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Clothes That Clean Themselves

I just put a load of clothing in my washer.  I used to add a cup of detergent now the new technology calls for a tablespoon. If some researchers in China can perfect a technique that allows clothing to clean itself in simple sunlight we may not need detergent at all.

 The science behind this amazing phenomenon is photo catalysts. These chemicals react to the wavelengths in sunlight. There are some that react to ultraviolet light but the trick was finding something you could coat clothing with that would react with sunlight. The chemicals they came up with are titanium dioxide (a key ingredient in white oil paints and interestingly tattoo ink) and silver iodide (used to seed clouds in early weather experiments). Titanium dioxide reacts with ultraviolet light and the Silver iodide reacts best with sunlight and is a catalyst.

 All these chemical are safe in most circumstances but there is a danger. Inhaling titanium dioxide is a hazard. That means that the researchers have to find a way to make the chemical stick and stay through thick and thin, wind and snow, play and sleep, well you get the idea. Since cotton clothing is made of individual woven fibers they can coat the fibers and if this coating sticks it may just be the new wave of clothes cleaning.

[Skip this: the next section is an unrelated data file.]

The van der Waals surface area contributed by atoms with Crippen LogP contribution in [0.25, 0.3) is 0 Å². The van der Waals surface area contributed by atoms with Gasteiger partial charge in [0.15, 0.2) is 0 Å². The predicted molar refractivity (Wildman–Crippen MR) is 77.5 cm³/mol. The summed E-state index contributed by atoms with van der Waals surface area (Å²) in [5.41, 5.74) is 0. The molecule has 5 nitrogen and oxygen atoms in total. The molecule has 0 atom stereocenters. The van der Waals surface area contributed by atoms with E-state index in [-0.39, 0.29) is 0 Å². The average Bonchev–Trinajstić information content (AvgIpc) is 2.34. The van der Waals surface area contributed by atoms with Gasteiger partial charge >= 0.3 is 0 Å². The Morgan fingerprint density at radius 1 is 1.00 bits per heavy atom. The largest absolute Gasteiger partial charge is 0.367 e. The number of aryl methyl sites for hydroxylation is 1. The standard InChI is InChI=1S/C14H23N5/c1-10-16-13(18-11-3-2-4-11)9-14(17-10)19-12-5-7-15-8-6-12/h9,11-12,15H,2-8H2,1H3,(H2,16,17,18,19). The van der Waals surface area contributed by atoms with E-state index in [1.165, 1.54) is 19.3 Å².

The titanium dioxide works best in ultraviolet light and the silver iodide seems to speed up reactions in sunlight. We call a chemical that speeds up reactions a catalyst. These mighty chemicals speed boosters are useful in all sorts of manufacturing and even in reactions within your body.

 Chemicals need a certain amount of energy to react, like combustion (reactions between a hydrocarbon and oxygen). A catalyst lowers the energy needed to get the reaction started. This energy is called activation energy. So, if you wanted the sunlight to react with a chemical and clean clothing you would benefit from a catalyst that would let that reaction start even with minimal sunlight.

 There are cases where a catalyst only provides a surface for the reaction to happen on. The key is that in all of these reactions the catalyst is not changed. It remains the same where the two reacting chemicals form new compounds. The researchers did not report if the titanium dioxide gets depleted after a while and needs to be reapplied. Who knows, maybe a little bit goes a long way.

 I remember an old social studies video that showed folks in Brazil cleaning clothing by beating them against rocks in a local river. That beating allowed the soap and water to penetrate the individual cotton fibers and I can imagine it is a bit exhausting. My grandmother used an old wringer washer where the washer agitated the clothing doing the same thing as the rocks and then two rollers wrung the water out of the clothing.

Letting the sunlight do the work sounds like science fiction.

Still it is intriguing to think that I could hang out my clothing and have the stains, dirt, smells and any bacteria be chemically whisked away by the sun.

A link to the research is below:

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